First full-colour entertainment magazine launched
Stabroek News
April 6, 2004

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Guyana's first full-colour local entertainment magazine, GEM (Guyana's Entertain-ment Magazine) launched its first bi-monthly publication in February with hopes of attracting local readers while setting a standard to rival foreign publications.

Venturing into the foreign- dominated entertainment magazine arena where Source feeds the hip-hop crazed readers, Mad has a satirical following, MAXIM sells sex appeal and Teen Beat grabs obsessed pop music fans; GEM is going local.

Launched one day before Republic celebrations kicked off in February, GEM dubbed its first publication, 'the Mashramani Issue'.

The issue provided a sneak peak into the 2004 mash camps, a flashback of Mash 2003 in pictures, and a one-on-one with Culture Minister Gail Teixeira, among other features.

GEM also sat down with the woman who would have been queen, Miss Guyana Universe 2004 second-runner-up, Michelle Armstrong. Had past Miss Guyana World queens, Olive Gopaul and Odessa Phillips not contested the pageant, Armstrong would have emerged victorious.

GEM splashed the hottest fashions across its pages for local in-style trendsetters.

The issue also featured the Iwokrama Rainforest Canopy Walkway, tips on dining out along with local recipes, a calendar of what's happening in and around the country and various other columns. GEM also captured in telling photographs the 2003 Kashif and Shanghai Football tournament in Linden.

Publisher Simeon Corbin told Stabroek News the local magazine was created to showcase the many accomplishments of Guyanese.

He said that every two months, GEM's constant goal will be to transcend race, politics, religion and class to provide candid coverage of people and events in Guyana and its diaspora.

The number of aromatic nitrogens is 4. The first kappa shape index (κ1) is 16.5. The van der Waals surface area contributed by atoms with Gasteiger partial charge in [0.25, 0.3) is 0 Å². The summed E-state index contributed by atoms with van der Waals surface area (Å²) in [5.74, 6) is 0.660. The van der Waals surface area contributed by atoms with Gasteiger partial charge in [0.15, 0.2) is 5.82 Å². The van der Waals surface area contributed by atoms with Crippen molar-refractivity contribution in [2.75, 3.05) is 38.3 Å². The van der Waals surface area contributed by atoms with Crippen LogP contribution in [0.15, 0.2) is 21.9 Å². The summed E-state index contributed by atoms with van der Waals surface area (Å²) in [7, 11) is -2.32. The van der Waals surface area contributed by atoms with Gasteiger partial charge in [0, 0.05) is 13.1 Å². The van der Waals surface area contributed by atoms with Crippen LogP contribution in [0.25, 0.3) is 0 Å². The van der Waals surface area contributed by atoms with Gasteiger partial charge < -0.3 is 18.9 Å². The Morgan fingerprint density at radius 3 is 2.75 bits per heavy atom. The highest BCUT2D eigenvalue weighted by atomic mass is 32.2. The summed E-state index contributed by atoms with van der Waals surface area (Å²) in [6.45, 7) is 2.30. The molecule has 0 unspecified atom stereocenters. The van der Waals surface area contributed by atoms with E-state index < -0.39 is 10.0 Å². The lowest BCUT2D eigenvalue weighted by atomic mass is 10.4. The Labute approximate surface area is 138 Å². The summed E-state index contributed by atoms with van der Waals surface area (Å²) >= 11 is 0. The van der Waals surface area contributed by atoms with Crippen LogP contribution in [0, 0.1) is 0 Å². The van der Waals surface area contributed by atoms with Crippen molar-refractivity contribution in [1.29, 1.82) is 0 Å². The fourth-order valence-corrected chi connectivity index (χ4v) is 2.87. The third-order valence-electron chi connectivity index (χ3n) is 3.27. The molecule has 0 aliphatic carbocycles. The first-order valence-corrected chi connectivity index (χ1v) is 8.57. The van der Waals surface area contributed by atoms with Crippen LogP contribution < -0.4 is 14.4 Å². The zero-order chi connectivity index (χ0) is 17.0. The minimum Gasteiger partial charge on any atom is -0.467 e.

Thought-provoking features, informative columns and a comprehensive calendar of events is the aim of future publications, according to Corbin.

"GEM is here to inform Guyanese and we are hoping to provide that package that will reach people. We [are] also here as that vehicle, that avenue where young writers will progress," the publisher said.

The brainchild of Corbin, GEM took two years before reaching fruition, mainly because of the search for a printing house. Corbin said GEM later collaborated with Caribbean Paper and Printed Products in Trinidad and Tobago.

GEM's editor Rhonda McPherson opined that Guya-nese are after reading material and entertainment news is where they will look. She said that there are things that could make very entertaining reading in this society that have remained untouched for too long.

According to the editor GEM is geared to bring a fresh, new perspective to local reading material, adding that people will still be entertained and informed, but in a more practical way.

McPherson said GEM is still in its early stages and the involvement of the readership is a critical component.

GEM's next issue will be out before the Easter weekend. Among the magazine's features will be a photo spread of the Mash 2004 celebrations, an interview with eight local male professionals and a look into the life of local designer Sonia Noel.